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I felt like the first wheelchair user in the “Caribbean” : “A Caribbean” cruise and best places in Miami
By Werner Rosenberger

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For the first time, I traveled with my wife and my two children (8 and 12 years) over the Christmas holidays to a warmer area, while the winter in Austria is very cold. We wanted to enjoy the warmth and took a Caribbean cruise on MSC Seascape, followed by a lovely few days in the City of Miami, Florida.

We already knew this ship and it is ideal for people in wheelchairs. The new ship of the MSC Shipping Company is very barrier-free and well designed for my needs. Only a few electric door openers are missing, but there is always a helping hand nearby. We can recommend the yacht club, a ship-in-ship concept. The price is higher, but the service is much better, and the rooms are amazing and big enough for wheelchairs. Our destinations of the trip were the Bahamas, Puerto Rico and the Dominican Republic. In our opinion not many wheelchair users had explored the islands of the northern Caribbean before. We didn’t see any wheelchair users during our trip. MSC also did not offer any special excursions for the disabled people in the Caribbean. However, the first stop on the trip, the private island of MSC, Ocean Cay, is very wheelchair accessible. All roads on the island are paved. I could have gone swimming in the sea if the weather had been better that day.


In Puerto Plata we took a taxi and explored the city and the hinterland on our own. In Puerto Rico we wanted to explore the capital San Juan by foot, but due to the bad sidewalks and the steep inclines, we stopped our plan and visited the barrier-free fortress Castillo de San Felipe del Morro—a UNESCO World Heritage Site. Getting money was a bit difficult. We did not find an ATM on both islands that could have been reached without steps. In Nassau, Bahamas we took a taxi again and visited a beach and enjoyed the Caribbean flair.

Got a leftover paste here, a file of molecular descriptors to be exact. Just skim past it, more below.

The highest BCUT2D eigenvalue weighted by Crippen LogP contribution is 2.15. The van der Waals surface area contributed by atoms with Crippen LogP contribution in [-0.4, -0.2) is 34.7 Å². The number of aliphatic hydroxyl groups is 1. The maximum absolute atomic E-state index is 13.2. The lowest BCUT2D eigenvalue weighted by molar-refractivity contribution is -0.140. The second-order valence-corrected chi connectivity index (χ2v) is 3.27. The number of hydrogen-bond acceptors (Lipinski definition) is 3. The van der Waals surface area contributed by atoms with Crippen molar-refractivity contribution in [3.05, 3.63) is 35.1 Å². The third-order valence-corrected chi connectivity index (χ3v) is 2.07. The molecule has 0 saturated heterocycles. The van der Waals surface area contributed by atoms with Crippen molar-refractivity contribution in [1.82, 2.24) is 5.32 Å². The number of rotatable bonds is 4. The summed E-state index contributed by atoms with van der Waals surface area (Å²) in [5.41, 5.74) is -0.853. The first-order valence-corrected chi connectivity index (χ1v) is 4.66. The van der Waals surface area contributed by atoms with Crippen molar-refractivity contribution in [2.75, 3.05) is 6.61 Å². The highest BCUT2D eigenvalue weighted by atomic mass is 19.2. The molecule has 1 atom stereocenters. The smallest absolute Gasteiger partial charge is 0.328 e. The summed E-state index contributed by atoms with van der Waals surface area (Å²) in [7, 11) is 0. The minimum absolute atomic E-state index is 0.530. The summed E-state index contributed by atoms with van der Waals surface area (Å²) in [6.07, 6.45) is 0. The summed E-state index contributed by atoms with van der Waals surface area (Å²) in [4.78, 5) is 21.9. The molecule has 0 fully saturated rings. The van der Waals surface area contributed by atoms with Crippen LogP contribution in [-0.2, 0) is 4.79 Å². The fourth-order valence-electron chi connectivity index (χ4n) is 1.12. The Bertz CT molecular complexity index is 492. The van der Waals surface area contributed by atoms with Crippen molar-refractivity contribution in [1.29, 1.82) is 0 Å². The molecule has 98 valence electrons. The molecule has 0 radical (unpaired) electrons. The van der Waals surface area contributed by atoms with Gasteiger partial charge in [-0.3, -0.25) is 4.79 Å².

After a week at sea, we stayed in Miami for a few more days. We stayed in a great Airbnb downtown. This was fairly well accessible, but the rooms either had a bathtub or a higher step into the shower.  

We had a rental car and visited different districts like Midtown, Coral Gables, Coconut Grove, Little Havana and Key Biscayne. Although there are disabled parking spaces throughout the city, we did not find any vacant disabled parking space in five days. Wynwood is highly recommended for art and design lovers. The world-famous graffiti are designed by international artists.

The beach of Miami is not wheelchair accessible. Miami Beach is over 10 miles long, you have to pay between $3 and $10 an hour to park your car, but there is no wheelchair access to the ocean. There are only two places where you can rent beach chairs for wheelchair users, but no guide will help you into the water. Manual chairs require the assistance of another person, but my wife wasn’t strong enough to help me on the sand. You can rent an electric beach chair to go by yourself on the beach without assistance, but there is only one and it was broken. So, I couldn’t go into the ocean, and I didn’t see my children playing in the water, because all barrier-free paths end at the beginning of the beach. John Morris, founder of Wheelchair Travel, also talks about this in his blog.


The Everglades are very easy to get to by car. Of course, the national park and the alligators could not be missing in our trip. We also spent a day in Fort Lauderdale and looked for the luxury villas and yachts. The city is best explored by the water. The well-known water taxi was unfortunately not possible for me, but was barrier-free. Then we drove to Hollywood Beach, but there was the same problem for me on the beach as in Miami.

I travel a lot and have been dependent on a wheelchair for a long time and actually thought that Miami would be optimally handicapped-friendly, but I was taught otherwise. That spoiled the holiday mood a bit. However, the warmth did me good and it was an unforgettable journey for us. ~ Werner Rosenberger, Austria

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